The case of Reindl v. Hartford Life and Accident Insurance Company is one example of what can occur if you fail to file a timely appeal. Our law firm did not handle this disability lawsuit, but we have blogged about it so that this situation does not happen to anybody with a Hartford disability claim. The Plaintiff, Ms. Reindl participated in an employee welfare benefit plan administered by Hartford during her employment with RKM Enterprises. She stopped working in 2005 and applied for disability benefits which were approved. In 2008, Hartford sent her a letter terminating her benefits claiming that she was able to work and gave her 180 days to file an appeal. Ms. Reindl hired an attorney to file the appeal for her. In December of 2008, her attorney sent a letter to Hartford requesting her claim file and medical records, but failed to file the appeal prior to the 180 day deadline. Hartford did not accept the appeal stating that it was received after the 180 days had expired. Plaintiff’s attorney claimed that the letter he sent in December of 2008 requesting records should be considered the appeal. Hartford disagreed.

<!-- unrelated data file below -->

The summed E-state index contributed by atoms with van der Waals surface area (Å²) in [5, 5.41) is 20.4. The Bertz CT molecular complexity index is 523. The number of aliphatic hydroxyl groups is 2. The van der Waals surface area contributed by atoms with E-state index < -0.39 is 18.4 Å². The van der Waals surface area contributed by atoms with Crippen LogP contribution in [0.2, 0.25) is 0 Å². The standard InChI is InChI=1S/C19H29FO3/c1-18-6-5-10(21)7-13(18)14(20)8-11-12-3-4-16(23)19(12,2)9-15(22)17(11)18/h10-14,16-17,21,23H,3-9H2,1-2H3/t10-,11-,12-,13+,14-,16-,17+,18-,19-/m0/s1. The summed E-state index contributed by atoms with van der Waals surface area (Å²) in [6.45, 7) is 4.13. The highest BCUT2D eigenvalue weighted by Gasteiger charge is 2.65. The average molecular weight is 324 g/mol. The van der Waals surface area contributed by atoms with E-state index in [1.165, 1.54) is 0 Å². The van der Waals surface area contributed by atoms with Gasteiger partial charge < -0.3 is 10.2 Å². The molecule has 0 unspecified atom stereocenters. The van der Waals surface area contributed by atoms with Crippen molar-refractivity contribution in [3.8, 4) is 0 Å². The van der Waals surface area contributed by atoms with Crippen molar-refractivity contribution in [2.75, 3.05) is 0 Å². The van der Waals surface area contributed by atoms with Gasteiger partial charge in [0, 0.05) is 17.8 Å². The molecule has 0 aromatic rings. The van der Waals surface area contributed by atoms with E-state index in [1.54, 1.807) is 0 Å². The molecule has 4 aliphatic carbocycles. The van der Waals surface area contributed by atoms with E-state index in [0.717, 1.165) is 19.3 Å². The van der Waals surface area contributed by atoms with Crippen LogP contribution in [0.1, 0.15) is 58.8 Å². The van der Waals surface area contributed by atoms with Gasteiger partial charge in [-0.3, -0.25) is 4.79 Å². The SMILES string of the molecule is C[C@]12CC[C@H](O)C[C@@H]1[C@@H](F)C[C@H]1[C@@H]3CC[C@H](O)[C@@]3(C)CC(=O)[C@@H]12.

A Mere Request for Records Is Not Considered an Erisa Appeal
Ms. Reindl filed a lawsuit against Hartford challenging termination of their long-term disability benefits. The District Court Judge in Missouri granted Hartford’s Motion for Summary Judgment on the basis that Plaintiff’s attorney failed to file a timely appeal and the letter sent by Plaintiff’s attorney requesting records was not considered an appeal. Plaintiff appealed the decision to the 8th Circuit Court of Appeals. The Court upheld the lower court’s decision holding that a timely administrative appeal is a prerequisite to filing an action in federal court challenging the denial of benefits under a plan governed by ERISA. The Court concluded that Hartford’s determination regarding the December 2008 letter was reasonable, as a request for records is not an appeal. Therefore, the decision of the lower court was affirmed and Plaintiff cause of action was dismissed with prejudice.
How Can You Prevent This Very Situation From Happening to You?
The best solution is to make sure to contact an experienced ERISA attorney as soon as you receive your denial letter. This way you can ensure that your attorney has ample time to investigate and build up your claim in order to put together an elaborate appeal in a timely manner. The failure to exhaust your administrative remedies will prevent you from being able to bring suit in a court of law. Once this mistake is made, it cannot be corrected. You can find helpful information about ERISA Appeals by visiting this page.